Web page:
I'll be the first to admit that there's usually something psychologically uplifting about scrapping one old tattered calendar and replacing it with a shiny untouched one. I think it has a lot to do with upbringing.
We Scots like to believe we have a special relationship with the ringing in of the New Year. 'The bells' are still a bigger deal in our tiny part of the world than in most other countries.
After all, not so many decades ago, it was quite normal for a Scottish worker to put in his shifts on Christmas Day and Boxing Day, while viewing New Year's Day as the big holiday. The long trek home was a feature of this time of year for Scots exiled in England and beyond.
Fair enough. Christmas has become a wee bit more popular since those grim early post-war days (before my time I must add), but the New Year traditions live on. I'm talking about first footing, delivering the traditional black bun, and in the case of some communities in the North East, the swinging of fireballs through the air to ward off evil spirits related to the old year. (I'm not joking by the way, as residents of Stonehaven can testify)
All this is another way of saying we're pretty relieved to see a new calendar year come in. Things can't get any worse, can they? (An optimistic lot we are!)
However, this year, I'm in a bit of a quandary, football wise at least; torn by conflicting charms.
One the one hand, there's the promise of a magnificent 2006. It's a World Cup year for goodness sake, and in the country that (thanks to 1974 on the box), got me hooked on international football as a lad.
Plus, there's the prospect of an absorbing African Cup of Nations in Egypt, a mouth-watering last sixteen in the UEFA Champions League. The list goes on and on.
Nevertheless, we must be careful not to burn away all the good vibes from 2005, which will, for me at least, go down as one of the best football years in recent memory.
Traditionally, these odd years are considerably less tasty than their even counterparts, devoid as they are of World Cup and European Championship fare.
However, two special moments elevated 2005 to its superior year status. Confused about what events I'm referring to? OK, I'll give you a clue. A certain Harry Kewell had a part to play in both.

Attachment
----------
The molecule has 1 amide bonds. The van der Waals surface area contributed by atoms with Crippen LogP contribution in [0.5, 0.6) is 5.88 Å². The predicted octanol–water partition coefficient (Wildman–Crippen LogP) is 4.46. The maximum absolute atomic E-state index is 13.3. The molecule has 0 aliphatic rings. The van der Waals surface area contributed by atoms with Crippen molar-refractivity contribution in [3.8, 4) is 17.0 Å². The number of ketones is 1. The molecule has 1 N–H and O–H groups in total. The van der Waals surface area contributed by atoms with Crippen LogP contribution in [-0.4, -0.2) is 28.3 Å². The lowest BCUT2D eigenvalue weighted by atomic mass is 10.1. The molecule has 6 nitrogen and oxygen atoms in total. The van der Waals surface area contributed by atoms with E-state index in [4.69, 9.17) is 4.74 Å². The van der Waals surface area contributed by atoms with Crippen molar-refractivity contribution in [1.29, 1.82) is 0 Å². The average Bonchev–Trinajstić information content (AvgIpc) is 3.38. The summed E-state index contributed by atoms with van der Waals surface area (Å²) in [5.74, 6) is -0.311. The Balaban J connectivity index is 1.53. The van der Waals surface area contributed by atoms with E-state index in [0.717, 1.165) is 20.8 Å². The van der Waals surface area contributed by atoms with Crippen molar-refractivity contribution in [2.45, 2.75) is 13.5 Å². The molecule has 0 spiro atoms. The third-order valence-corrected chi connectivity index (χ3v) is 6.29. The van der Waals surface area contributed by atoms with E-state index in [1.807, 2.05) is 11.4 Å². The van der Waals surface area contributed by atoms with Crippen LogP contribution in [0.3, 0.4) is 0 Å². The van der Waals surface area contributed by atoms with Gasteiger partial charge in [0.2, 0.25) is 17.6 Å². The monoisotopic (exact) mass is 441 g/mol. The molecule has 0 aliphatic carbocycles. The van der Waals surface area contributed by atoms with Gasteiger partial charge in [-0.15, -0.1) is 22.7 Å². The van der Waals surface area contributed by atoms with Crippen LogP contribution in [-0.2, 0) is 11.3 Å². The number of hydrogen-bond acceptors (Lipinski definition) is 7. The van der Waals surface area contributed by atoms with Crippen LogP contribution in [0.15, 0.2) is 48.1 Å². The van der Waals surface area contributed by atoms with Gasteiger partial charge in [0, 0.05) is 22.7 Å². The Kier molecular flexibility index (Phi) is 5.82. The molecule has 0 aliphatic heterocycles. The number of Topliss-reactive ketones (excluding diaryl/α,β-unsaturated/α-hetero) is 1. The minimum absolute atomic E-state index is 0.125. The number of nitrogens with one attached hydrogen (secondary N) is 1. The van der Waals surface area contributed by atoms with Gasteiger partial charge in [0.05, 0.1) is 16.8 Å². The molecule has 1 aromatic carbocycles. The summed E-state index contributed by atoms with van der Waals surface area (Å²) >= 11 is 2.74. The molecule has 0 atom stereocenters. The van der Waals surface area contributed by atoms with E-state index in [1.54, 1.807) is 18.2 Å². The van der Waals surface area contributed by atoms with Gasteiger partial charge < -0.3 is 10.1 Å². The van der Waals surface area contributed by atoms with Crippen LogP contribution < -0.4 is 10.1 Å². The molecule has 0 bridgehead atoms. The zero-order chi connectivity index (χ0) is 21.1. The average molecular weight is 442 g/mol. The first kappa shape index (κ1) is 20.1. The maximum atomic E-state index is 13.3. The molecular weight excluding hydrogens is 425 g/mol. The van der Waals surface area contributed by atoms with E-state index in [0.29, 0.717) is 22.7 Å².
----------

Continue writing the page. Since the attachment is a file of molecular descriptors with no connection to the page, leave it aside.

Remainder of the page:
Got it now? Istanbul and Sydney will take some beating in years ahead.
I was privileged to be commentating for ESPN on that May night in Turkey, as Liverpool came back from what looked like certain Champions League final death against AC Milan. It's a final we'll still be harking back to and using as a benchmark thirty years from now - the Real Madrid v Eintracht Frankfurt of our time.
In Sydney in November, without the pressure of having to find instant words to complement the action, it was easy to sit back and, quite frankly, feel a bit like an Aussie for the night, as the 32 year jinx was finally broken.
Guus Hiddink told me the following week in Holland, as part of an ESPN documentary, he feels a crowd should never underestimate its importance. The 80,000 plus at Telstra Stadium did Australia proud against Uruguay.
The Liverpool fans in Istanbul, by the way, deserve credit too. It's hard to imagine any club side having better support in a Champions League final. So many arrived in Turkey looking for tickets. By kick-off time, they all seemed to have got their hands on them.
And then we come to Harry Kewell, a player regular viewers of this column will know I have a lot of time for.
It was, of course, a big surprise to see the Aussie's name on the Liverpool teamsheet in Istanbul. Injuries had plagued his season and he had never been a regular under Rafa Benitez. To see Kewell trudge off the park midway through the first half, made some of us wonder if he would ever be the same again.
But in Sydney against the street-wise Uruguayans, Kewell, not long back after another groin operation, proved to be the trump card Australia needed. Hiddink, ever the master of timing, brought him on at exactly the right moment, knowing full well that 120 minutes would be beyond him.
That night at Telstra might just have represented a turning point in the career of this gifted player. Kewell's performances for Liverpool have been excellent of late, and now he's getting a regular run in the side.
Good news then for Liverpool and Australia, the teams that lit up 2005 for this observer.
Happy New Year!